Friday, September 22, 2017

Prince Edward Island

Prince Edward Island

It's called PEI by everyone I've talked to – Prince Edward Island is just too cumbersome to say, so from here on, PEI it is!  And what a place it is, too!  I spent yesterday driving around the Eastern part of the island, taking many small gravel roads that led to the beach (although I didn't know that when I took the first two or three), meandering along the roadway, sometimes stopping in the middle of the road to take photos (nobody was coming either way!).
 
Flowers in the ditches.

Birdhouse on a power pole!

Birds on the beach.

I am enchanted with this island.  It is peaceful, quiet, unhurried, and just really laid back, if I can use that phrase. As I was driving yesterday, I kept thinking how tidy it all was. The fields are neat, the homes are well kept, and the yards are mowed and nicely landscaped. The beaches are clean. The roads were sometimes not so great, but not as bad as some other places I've been on this trip (Newfoundland, I'm thinking of you!!). Even the roadsides are mowed!
 
Hay bales on a farm. 


The north shore, where I camped the first night (in wind so fierce I couldn't cook because the stove wouldn't stay lit) is the center for mussel farming, and I saw a number of those farms in St. Peter's Bay.  The lady at the visitor center was very informative when I went in to ask what all those buoys were in the water. The mussel farmers put very small mussels in what they call socks, which are long pieces of netting, and they hang them from the buoys. The mussels grow over the next 18-24 months, and when the farmer pulls up the sock, it is encrusted with mussels ready to eat!  I haven't had any yet, but I'm not finished with PEI yet either…

Today was devoted to Green Gables, of Lucy Maud Montgomery fame.  The house about which she wrote is now a national historic site, and the north shore where it lies is a national park. Since the morning was sunny and warm, I decided to drive along the shore road first (just in case it got nasty). It was breathtaking – the cliffs are red sandstone, and there were lots of pull offs so that I didn't run the risk of getting run over.  This part of the island had more people, tourists mainly, but still it was not very crowded.  I imagine that in the summer it might be quite different.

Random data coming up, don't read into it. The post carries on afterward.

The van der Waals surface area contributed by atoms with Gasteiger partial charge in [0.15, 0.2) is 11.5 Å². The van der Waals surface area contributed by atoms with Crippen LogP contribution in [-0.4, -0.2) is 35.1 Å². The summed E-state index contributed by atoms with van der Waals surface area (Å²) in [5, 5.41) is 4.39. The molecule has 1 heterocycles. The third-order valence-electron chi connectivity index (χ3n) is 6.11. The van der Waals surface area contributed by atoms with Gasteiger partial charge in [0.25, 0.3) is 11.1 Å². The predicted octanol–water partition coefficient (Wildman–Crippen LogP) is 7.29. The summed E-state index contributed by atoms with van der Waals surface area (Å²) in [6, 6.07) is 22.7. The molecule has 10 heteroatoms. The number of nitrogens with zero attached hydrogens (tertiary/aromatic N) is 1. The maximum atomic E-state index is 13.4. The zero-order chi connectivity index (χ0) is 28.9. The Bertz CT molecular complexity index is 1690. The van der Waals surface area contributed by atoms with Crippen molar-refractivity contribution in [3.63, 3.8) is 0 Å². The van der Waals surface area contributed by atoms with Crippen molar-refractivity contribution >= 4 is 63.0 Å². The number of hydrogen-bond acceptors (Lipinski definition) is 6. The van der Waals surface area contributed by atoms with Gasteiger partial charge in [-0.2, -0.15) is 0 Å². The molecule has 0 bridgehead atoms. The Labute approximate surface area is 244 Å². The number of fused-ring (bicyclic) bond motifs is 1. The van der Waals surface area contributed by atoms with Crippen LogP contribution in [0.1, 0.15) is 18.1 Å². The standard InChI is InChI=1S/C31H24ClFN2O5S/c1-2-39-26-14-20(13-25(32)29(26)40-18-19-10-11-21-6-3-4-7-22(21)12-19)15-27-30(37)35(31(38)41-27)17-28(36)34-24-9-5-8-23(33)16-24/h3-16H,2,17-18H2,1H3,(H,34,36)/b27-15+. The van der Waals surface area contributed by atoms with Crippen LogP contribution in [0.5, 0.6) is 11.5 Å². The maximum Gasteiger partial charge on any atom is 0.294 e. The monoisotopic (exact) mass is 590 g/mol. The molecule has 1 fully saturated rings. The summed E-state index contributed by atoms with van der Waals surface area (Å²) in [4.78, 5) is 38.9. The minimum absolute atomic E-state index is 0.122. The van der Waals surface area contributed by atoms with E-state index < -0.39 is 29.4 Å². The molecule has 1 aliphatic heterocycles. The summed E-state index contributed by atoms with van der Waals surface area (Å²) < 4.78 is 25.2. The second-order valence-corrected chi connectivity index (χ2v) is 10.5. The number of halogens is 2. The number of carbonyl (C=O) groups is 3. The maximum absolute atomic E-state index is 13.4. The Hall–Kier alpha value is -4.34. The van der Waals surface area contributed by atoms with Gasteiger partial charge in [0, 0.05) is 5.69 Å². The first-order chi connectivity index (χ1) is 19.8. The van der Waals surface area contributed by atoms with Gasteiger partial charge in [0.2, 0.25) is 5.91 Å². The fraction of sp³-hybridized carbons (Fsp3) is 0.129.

After the shore drive, I went to the house, which is open for tours and photographs are permitted.  Yippee!  I wanted to share the house with two of my daughters-in-law, both who love the Anne of Green Gables stories, so I can do that with pictures. It was fun to see how the house was furnished (with period pieces) and to imagine how it might have functioned back in the day.  The guidebook I'm using for this trip said that the whole thing was very much a tourist trap, but I found it very interesting and not as touristy as I expected.  Yes there was a gift shop, but it was away from the main part of the site, and it was easy to skip it if you wanted to (I didn't skip it!).
 
Green Gables

The dining room.

Anne's bedroom

Even some of the pathways that are described in the books were now made into walking trails, and I did one of them.
 
Lover's Lane trail. 

The sun stayed out, and it made for a very enjoyable day!

Tuesday, September 12, 2017

High Tide

The Bay of Fundy

View from my campsite at sunset.